Miami Vice Review
The TV cop show has always been with us, even from the earliest broadcasts right up to the present day. However it was during the eighties when there was a proliferation of new, exciting and, most significantly, different style shows. Arguably kick started by CBS' Magnum P.I. (1980-1988) which, in amongst its brevity, took a stark look at the effects war on ex soldiers, NBC came back with Hill Street Blues (1981-1987) the first real cop drama and is quite rightly regarded as a hallmark in television. Two immensely popular characters from that show, Officers Renko (a white cop raised in the South) and Hill (a black cop raised in the East) where being groomed for their own spin off series, however their popularity precluded this. But as you can't keep a good idea down, network executives eventually incorporated it into the characters of Sonny Crockett (white cop raised in the South) and Ricardo Tubbs (black cop raised in the East) in another hugely influential show Miami Vice (1984-1989).
Miami Vice was the brain child of Anthony Yerkovich (a writer from Hill Street Blues) and produced by Michael Man, oh he of all things eighties. Its first season was hugely successful, with a combination of hip young actors, liberal use of hit pop music, score by Jan Hammer, stylistic cinematography by the likes of Oliver Wood (Die Hard 2, Face/Off, The Bourne Identity amongst others) and James A. Contner (director of Buffy, Angel, Dark Angel, Enterprise amongst others) and wardrobe choices that defined a generation together; with strong and engaging story lines there was little that the show could do wrong, it was like nothing before it and I'll wager like nothing since. It made international and bed room pin up stars of its two main leads Don Johnson (Det. James 'Sonny' Crockett) and Philip Michael Thomas (Det. Ricardo 'Rico' Tubbs). Seen now as a cultural icon, pastel clothing, rolled up blazer sleeves, shoes with no sock and an all day five o'clock shadow, were the done thing, all invented on the show, there is no doubting the impact it had on the viewing public. However, come the second season, things were starting toward a downward slide. Many point to the fact that Mann had less to do with the show, he was producing new TV shows and starting work on Manhunter, but I'm not so sure that is the cause. Personally I feel the show started to believe its own importance, because it was hip and a hit it very soon became the show to be seen in. The amount of cameo performances within this second season is breathtaking. Accordingly the stories suffer, even though this season would be critically and commercially the biggest of the five year run, the cracks were beginning to show.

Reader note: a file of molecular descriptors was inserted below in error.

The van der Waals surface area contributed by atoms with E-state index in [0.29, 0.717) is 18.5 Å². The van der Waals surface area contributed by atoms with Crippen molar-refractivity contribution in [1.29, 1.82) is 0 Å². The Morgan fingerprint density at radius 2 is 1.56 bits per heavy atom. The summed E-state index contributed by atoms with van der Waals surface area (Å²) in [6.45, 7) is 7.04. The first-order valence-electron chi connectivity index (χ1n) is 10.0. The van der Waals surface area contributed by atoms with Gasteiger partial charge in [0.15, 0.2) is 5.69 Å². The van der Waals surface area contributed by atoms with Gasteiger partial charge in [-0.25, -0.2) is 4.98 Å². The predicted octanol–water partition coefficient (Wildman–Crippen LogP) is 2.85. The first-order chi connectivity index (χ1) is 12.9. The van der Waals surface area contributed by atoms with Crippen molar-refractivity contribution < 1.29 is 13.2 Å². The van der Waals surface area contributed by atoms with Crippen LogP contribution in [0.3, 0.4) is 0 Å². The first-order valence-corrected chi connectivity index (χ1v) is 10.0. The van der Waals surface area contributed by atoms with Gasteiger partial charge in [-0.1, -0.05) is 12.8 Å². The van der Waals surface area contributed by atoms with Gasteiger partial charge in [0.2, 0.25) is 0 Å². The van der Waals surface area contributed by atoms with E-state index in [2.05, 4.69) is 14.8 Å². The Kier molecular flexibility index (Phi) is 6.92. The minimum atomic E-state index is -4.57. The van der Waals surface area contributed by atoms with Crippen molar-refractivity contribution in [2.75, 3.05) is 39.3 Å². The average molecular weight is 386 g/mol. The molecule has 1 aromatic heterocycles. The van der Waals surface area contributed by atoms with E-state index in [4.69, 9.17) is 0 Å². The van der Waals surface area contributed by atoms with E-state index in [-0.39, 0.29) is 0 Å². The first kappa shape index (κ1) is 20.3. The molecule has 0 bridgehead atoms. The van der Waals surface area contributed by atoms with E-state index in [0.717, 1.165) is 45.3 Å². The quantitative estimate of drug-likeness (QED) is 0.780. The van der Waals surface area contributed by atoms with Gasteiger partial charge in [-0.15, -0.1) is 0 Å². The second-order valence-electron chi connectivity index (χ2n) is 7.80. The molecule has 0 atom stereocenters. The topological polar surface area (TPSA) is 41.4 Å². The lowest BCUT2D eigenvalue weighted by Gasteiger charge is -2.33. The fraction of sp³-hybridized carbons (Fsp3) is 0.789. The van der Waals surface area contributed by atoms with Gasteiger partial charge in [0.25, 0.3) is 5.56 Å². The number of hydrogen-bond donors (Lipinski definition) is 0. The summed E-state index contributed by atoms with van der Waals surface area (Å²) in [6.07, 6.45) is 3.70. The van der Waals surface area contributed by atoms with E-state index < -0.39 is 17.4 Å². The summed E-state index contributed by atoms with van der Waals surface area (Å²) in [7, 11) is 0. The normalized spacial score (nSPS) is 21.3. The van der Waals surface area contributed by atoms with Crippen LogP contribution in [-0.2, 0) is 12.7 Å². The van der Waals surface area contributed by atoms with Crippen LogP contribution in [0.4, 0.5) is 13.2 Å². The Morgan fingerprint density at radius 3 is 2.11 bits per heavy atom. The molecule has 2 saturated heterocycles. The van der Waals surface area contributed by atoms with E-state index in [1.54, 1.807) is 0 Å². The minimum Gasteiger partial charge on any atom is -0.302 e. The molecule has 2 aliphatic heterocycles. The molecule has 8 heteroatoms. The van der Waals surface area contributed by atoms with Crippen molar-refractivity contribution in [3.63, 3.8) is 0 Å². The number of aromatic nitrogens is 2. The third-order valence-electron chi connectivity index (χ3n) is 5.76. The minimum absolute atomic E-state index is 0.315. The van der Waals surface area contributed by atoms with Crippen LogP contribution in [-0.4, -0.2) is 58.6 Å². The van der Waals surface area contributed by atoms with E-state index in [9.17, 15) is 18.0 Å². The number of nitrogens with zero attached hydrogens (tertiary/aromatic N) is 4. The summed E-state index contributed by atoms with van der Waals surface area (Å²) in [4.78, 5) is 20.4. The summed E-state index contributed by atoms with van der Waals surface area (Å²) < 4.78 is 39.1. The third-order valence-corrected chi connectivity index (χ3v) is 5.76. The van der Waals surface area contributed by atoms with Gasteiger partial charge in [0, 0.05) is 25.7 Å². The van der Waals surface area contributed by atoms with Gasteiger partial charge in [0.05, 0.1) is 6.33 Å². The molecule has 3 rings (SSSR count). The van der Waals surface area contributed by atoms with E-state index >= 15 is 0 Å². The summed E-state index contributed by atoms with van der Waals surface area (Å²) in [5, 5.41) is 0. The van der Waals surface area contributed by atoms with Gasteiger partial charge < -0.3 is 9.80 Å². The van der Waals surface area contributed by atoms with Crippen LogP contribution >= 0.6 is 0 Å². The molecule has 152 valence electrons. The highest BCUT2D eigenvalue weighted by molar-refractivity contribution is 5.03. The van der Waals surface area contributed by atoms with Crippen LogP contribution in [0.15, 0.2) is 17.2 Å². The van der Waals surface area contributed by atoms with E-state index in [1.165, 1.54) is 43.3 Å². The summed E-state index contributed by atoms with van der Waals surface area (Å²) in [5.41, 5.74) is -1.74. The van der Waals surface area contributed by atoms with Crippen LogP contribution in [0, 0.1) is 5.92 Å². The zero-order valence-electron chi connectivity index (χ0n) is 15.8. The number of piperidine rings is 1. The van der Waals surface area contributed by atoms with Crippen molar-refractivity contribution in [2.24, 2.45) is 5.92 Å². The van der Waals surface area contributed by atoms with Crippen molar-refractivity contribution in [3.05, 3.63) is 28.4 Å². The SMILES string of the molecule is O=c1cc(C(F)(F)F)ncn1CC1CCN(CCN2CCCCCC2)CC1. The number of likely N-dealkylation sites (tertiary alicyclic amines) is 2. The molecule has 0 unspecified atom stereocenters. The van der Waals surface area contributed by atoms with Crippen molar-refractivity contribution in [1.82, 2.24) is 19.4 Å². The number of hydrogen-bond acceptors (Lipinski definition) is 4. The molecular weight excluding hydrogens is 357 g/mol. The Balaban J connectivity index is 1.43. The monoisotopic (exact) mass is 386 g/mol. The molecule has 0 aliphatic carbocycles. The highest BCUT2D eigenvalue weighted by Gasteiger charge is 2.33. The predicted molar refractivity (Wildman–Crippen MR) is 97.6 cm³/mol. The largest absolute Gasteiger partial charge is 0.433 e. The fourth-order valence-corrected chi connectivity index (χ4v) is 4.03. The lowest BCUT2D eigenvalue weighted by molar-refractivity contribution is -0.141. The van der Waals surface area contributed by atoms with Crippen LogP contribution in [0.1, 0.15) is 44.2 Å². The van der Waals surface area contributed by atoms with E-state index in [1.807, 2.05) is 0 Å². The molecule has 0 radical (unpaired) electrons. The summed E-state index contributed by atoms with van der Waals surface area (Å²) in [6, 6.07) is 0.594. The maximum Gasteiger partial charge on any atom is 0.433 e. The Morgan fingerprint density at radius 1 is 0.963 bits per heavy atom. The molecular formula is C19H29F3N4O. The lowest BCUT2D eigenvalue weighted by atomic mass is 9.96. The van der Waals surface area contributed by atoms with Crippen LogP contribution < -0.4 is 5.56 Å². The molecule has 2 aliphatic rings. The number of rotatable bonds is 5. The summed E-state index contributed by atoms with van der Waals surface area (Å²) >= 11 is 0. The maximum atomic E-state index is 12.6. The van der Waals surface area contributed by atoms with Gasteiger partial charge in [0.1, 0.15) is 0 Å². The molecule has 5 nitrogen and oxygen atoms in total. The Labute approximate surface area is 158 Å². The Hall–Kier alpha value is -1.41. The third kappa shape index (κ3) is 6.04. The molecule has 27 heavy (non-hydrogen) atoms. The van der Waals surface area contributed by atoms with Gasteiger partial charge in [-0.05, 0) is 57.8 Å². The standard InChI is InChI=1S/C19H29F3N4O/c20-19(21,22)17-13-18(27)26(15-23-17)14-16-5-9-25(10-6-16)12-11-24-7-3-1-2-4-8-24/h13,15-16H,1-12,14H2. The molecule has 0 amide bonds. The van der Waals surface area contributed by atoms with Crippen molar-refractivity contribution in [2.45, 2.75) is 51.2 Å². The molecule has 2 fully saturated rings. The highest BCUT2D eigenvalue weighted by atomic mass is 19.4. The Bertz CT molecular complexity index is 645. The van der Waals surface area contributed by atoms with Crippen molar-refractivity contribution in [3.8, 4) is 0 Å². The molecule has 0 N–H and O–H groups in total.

The season starts strong with a two parter (edited into one episode) entitled The Prodigal Son. In it Sonny and Tubbs travel up to New York to pursue a Columbian drug lord. Quite a gritty story line and one that had Sonny deferring to Tubbs' judgement, something that would never happen in Miami. This opener is slightly allegorical of the season whole as we get to look into Tubbs' past so we look at some of the supporting cast's back stories; something we take for granted now, but at the time was more than unusual. Of course one could make the argument that lack of forward momentum with the two leads only left the option to bring out the supporting cast, there's that crack again. However, most of the episodes, and they are very episodic in nature, have something interesting to say, the style means that each one looks distinctive within its remit and as a whole the season is a natural progression from the first. Where the series does lag is with the mammoth amount of guest stars, most had stories written around them, and while some worked (Definitely Miami with Ted Nugent) some most definitely didn't (Phil the Shill with Phil Collins). Although the stronger stories out way the weaker, no episode goes past without a cameo from someone, thankfully though the series takes itself seriously enough, no nods or winks to camera.
On the whole the series capitalises on the simple buddy cop formula, often seen as a Starsky and Hutch of the eighties, Crocket and Tubbs may have the glamour and heat of Miami, but their banter is often very reminiscent and identifiable. Wrapping that basic package in looks and music, throw the occasional strong story line, a bit of back story and the result is a cultural icon. It burned bright, almost too bight, as its run was short compared to its peers, though that could equally be the closure of the decade bringing the closure of the show. It was the eighties, to have it anywhere else wouldn't work. Even now, it stands out, sure it has dated, but somehow that doesn't matter. I very much enjoyed watching this, the best of the five seasons, again. I can forgive all the ropey police work, all the cameos all the naff stories; Miami Vice, will we ever see its like again?